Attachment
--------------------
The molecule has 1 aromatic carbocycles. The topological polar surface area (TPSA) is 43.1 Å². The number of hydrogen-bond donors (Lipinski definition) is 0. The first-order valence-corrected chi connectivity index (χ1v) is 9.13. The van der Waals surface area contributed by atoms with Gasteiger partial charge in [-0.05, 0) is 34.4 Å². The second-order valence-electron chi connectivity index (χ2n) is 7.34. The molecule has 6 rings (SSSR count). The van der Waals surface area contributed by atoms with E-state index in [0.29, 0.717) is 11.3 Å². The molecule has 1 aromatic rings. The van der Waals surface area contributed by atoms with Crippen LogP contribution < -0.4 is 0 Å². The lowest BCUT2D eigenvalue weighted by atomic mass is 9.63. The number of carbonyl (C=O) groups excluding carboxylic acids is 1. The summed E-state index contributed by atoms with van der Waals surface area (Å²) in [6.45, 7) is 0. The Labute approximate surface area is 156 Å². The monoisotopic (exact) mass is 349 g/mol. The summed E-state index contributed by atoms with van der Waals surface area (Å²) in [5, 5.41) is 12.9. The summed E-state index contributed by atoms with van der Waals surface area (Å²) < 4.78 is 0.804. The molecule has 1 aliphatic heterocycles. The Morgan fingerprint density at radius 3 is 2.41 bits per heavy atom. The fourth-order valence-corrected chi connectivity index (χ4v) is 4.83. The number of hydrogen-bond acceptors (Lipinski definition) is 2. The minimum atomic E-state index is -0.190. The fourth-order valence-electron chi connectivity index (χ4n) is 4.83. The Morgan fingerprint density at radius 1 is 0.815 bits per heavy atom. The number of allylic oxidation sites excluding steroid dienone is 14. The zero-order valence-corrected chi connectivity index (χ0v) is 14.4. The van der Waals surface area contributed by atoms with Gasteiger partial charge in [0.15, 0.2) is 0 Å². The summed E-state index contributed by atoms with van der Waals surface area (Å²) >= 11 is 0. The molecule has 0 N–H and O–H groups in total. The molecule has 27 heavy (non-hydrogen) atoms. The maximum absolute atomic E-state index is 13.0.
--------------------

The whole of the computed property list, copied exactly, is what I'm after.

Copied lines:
The molecule has 1 aromatic carbocycles. The topological polar surface area (TPSA) is 43.1 Å². The number of hydrogen-bond donors (Lipinski definition) is 0. The first-order valence-corrected chi connectivity index (χ1v) is 9.13. The van der Waals surface area contributed by atoms with Gasteiger partial charge in [-0.05, 0) is 34.4 Å². The second-order valence-electron chi connectivity index (χ2n) is 7.34. The molecule has 6 rings (SSSR count). The van der Waals surface area contributed by atoms with E-state index in [0.29, 0.717) is 11.3 Å². The molecule has 1 aromatic rings. The van der Waals surface area contributed by atoms with Crippen LogP contribution < -0.4 is 0 Å². The lowest BCUT2D eigenvalue weighted by atomic mass is 9.63. The number of carbonyl (C=O) groups excluding carboxylic acids is 1. The summed E-state index contributed by atoms with van der Waals surface area (Å²) in [6.45, 7) is 0. The Labute approximate surface area is 156 Å². The monoisotopic (exact) mass is 349 g/mol. The summed E-state index contributed by atoms with van der Waals surface area (Å²) in [5, 5.41) is 12.9. The summed E-state index contributed by atoms with van der Waals surface area (Å²) < 4.78 is 0.804. The molecule has 1 aliphatic heterocycles. The Morgan fingerprint density at radius 3 is 2.41 bits per heavy atom. The fourth-order valence-corrected chi connectivity index (χ4v) is 4.83. The number of hydrogen-bond acceptors (Lipinski definition) is 2. The minimum atomic E-state index is -0.190. The fourth-order valence-electron chi connectivity index (χ4n) is 4.83. The Morgan fingerprint density at radius 1 is 0.815 bits per heavy atom. The number of allylic oxidation sites excluding steroid dienone is 14. The zero-order valence-corrected chi connectivity index (χ0v) is 14.4. The van der Waals surface area contributed by atoms with Gasteiger partial charge in [0.15, 0.2) is 0 Å². The summed E-state index contributed by atoms with van der Waals surface area (Å²) >= 11 is 0. The molecule has 0 N–H and O–H groups in total. The molecule has 27 heavy (non-hydrogen) atoms. The maximum absolute atomic E-state index is 13.0.